In F.D.A. Files, Claims of Rush to Approve Devices

Gardiner Harris, The New York Times: Jan 12, 2009

An official at the Food and Drug Administration overruled front-line agency scientists and approved the sale of an imaging device for breast cancer after receiving a phone call from a Connecticut congressman, according to internal agency documents.

The legislator’s call and its effect on what is supposed to be a science-based approval process is only one of many of accusations in a trove of documents regarding disputes within the agency’s office of device evaluation.

Nine agency scientists complained in May to Andrew C. von Eschenbach, the F.D.A. commissioner, and the agency began an internal review. Dissatisfied with the pace and results of that review, the scientists wrote a letter to Congress in October pleading for an investigation, and the House Committee on Energy and Commerce announced in November that it would begin one. Last week, the scientists wrote a similar letter to President-elect Barack Obama’s transition team. […]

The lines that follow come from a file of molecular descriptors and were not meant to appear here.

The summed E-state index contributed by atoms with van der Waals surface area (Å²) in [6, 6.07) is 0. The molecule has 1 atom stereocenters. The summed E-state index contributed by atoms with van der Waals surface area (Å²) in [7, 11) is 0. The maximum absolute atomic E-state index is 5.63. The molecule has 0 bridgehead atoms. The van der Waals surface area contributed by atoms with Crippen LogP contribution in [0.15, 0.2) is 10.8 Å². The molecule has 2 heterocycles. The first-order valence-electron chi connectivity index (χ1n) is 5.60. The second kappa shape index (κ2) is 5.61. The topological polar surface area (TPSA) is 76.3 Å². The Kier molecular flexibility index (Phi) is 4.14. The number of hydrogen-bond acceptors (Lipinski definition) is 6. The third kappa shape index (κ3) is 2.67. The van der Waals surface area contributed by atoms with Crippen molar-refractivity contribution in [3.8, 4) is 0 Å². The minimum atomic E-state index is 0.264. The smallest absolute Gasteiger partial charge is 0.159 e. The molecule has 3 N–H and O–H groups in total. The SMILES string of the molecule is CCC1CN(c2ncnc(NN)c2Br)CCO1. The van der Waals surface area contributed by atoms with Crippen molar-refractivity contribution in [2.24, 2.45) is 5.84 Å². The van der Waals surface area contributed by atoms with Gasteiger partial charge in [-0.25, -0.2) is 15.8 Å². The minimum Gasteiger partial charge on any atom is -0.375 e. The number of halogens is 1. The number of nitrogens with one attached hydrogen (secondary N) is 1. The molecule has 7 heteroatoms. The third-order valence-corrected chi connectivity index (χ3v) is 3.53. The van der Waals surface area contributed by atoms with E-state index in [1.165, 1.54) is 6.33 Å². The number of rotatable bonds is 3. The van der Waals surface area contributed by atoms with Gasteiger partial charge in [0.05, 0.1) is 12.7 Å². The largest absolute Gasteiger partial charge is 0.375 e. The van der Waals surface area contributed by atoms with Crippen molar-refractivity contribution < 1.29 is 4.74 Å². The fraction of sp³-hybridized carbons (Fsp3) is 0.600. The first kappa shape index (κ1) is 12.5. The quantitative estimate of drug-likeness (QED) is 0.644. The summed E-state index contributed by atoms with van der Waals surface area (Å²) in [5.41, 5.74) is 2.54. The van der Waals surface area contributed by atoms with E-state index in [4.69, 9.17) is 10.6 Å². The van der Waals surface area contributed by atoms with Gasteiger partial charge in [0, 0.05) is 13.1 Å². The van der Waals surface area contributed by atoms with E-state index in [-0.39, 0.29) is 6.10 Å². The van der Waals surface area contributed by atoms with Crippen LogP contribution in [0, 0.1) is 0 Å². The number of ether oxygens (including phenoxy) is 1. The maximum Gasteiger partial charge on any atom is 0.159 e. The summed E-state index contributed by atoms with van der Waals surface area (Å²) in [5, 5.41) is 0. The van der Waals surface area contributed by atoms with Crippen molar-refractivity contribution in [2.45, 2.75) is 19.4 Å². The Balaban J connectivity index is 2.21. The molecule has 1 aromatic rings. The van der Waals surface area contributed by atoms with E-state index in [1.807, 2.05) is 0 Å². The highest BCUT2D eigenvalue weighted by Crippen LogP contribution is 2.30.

Diana Zuckerman, president of the National Research Center for Women and Families, said the Bush administration had “finally made the device approval process so meaningless that it’s intolerable to the scientists who work there.” Ms. Zuckerman, a longtime critic of the agency’s device approval process, particularly as it relates to breast implants, added, “Virtually everything gets approved, no matter what.” […]

Read the original article here.